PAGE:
In 2019, Dallas-Fort Worth made headlines as the second-busiest building market in the country, with almost $22.5 billion in construction. At the time, only New York City had more residential and nonresidential construction, according to statistics from Dodge Data & Analytics. Houston ranked third nationally for construction starts at $18.7 billion, with Austin coming in 11th place with $12.3 billion.
As we know, the COVID-19 pandemic put paid to expert predictions that these figures would continue to rise, and even as the sector begins to show signs of recovery, the weaker economy has seen projects continue to be delayed or canceled.
Encouragingly, it is projected that the Texas construction industry will rebound a lot faster than it did following the 2008 recession. Compared to the previous 10-year recovery, the sector is expected to return to 2019 levels of activity in approximately three to four years.
In Central Texas, homebuilding has continued to thrive in the face of the outbreak, with new home starts up 17% in the 12 months that ended in September, according to industry research firm Zonda. Additionally, research from Dodge Data & Analytics revealed that San Antonio shows the most growth with a 10% year-to-date gain for building construction, primarily built on the strength of single-family activity.
Data gathered by construction software firm Procore Technologies found that Dallas had the most significant rebound in construction among the eight largest markets at 15% up in May. To support this data and despite only 30% of the metro areas seeing an increase in construction employment during the last 12 months, Dallas added 7,100 jobs since October 2019 - more than any other US metro area, according to government data released by the Associated General Contractors of America.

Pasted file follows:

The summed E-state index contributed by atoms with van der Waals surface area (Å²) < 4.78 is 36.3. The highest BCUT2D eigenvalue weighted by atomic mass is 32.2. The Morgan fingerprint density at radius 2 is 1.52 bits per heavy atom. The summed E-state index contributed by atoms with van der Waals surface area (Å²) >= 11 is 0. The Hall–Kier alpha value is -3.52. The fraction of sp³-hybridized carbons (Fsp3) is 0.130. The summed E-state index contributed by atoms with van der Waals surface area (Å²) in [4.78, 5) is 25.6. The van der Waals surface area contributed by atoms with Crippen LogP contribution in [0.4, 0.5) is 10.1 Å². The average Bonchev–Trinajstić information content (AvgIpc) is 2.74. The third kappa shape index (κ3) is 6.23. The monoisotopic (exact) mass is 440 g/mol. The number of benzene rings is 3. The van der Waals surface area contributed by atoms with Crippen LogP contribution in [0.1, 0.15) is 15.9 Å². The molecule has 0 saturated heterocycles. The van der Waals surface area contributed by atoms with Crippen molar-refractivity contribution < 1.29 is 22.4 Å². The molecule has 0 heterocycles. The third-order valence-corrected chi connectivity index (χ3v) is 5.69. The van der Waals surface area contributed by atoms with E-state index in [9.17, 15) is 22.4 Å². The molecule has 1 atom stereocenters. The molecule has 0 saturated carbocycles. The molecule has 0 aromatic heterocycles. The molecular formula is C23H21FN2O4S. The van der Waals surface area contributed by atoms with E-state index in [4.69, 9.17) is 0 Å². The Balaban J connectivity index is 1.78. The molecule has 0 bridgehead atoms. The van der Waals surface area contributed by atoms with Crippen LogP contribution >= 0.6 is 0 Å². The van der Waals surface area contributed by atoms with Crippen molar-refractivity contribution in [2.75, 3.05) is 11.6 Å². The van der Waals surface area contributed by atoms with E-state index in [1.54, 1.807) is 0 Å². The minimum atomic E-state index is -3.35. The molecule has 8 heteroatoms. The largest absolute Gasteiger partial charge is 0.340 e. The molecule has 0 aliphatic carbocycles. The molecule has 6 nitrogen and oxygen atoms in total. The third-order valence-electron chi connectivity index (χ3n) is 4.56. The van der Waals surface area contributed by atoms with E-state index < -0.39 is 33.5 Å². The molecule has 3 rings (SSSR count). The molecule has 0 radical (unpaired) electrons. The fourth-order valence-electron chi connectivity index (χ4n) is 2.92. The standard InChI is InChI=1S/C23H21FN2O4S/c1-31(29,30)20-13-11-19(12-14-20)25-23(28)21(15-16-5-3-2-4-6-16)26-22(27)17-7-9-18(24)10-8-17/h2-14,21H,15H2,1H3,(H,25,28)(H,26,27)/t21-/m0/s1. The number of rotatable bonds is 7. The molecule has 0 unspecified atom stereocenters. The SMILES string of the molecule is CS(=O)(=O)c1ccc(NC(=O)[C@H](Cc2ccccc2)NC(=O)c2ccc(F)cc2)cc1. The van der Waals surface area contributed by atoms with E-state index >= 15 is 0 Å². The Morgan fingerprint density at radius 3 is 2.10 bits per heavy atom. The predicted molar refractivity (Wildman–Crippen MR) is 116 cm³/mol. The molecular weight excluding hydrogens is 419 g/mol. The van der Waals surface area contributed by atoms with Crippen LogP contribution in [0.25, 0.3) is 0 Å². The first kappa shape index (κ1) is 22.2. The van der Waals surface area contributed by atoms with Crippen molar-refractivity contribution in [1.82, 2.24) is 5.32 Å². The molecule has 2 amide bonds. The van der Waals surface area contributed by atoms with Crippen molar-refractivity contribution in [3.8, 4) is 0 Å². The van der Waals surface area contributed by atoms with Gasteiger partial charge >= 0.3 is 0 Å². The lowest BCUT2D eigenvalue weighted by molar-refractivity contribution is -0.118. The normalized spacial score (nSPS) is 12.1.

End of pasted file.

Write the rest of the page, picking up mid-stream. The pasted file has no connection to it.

Speaking to REjournals, Dan Pomfrett, vice president of forecasting and analytics at project and cost management company Cumming, said: “Overall, our view of the Texas market is a positive one. There will be some peaks and troughs, which will be both region- and sector-specific, with burgeoning sectors such as tech and biopharm becoming more prominent. The key to the successful bounce-back of the region will be the availability of skilled labor.”
As with most states, the pandemic has decreased worker productivity in Texas due to social distancing guidelines and increased materials prices from disrupted supply chains. This, coupled with the US-wide skills shortages discussed in our previous post, highlights the need for Texan organizations to prioritize talent efforts in 2021 to ensure a rapid market recovery.
PRS in Texas
PRS is a leading expert in professional built environment recruitment services. Having developed a strong track record for placing exceptional Field, Project Management, and Pre-Construction talent into businesses worldwide, we have established a new division to exclusively serve the US market.
Operating in Houston, Dallas, Austin, and San Antonio, PRS USA is actively recruiting for public and private sector roles to help our clients complete a series of high-profile construction projects. For more information about how we can help secure a position or find the right professional, contact Chris McCay on 281.779.4186 or email Chris.McCay@prsjobs.com.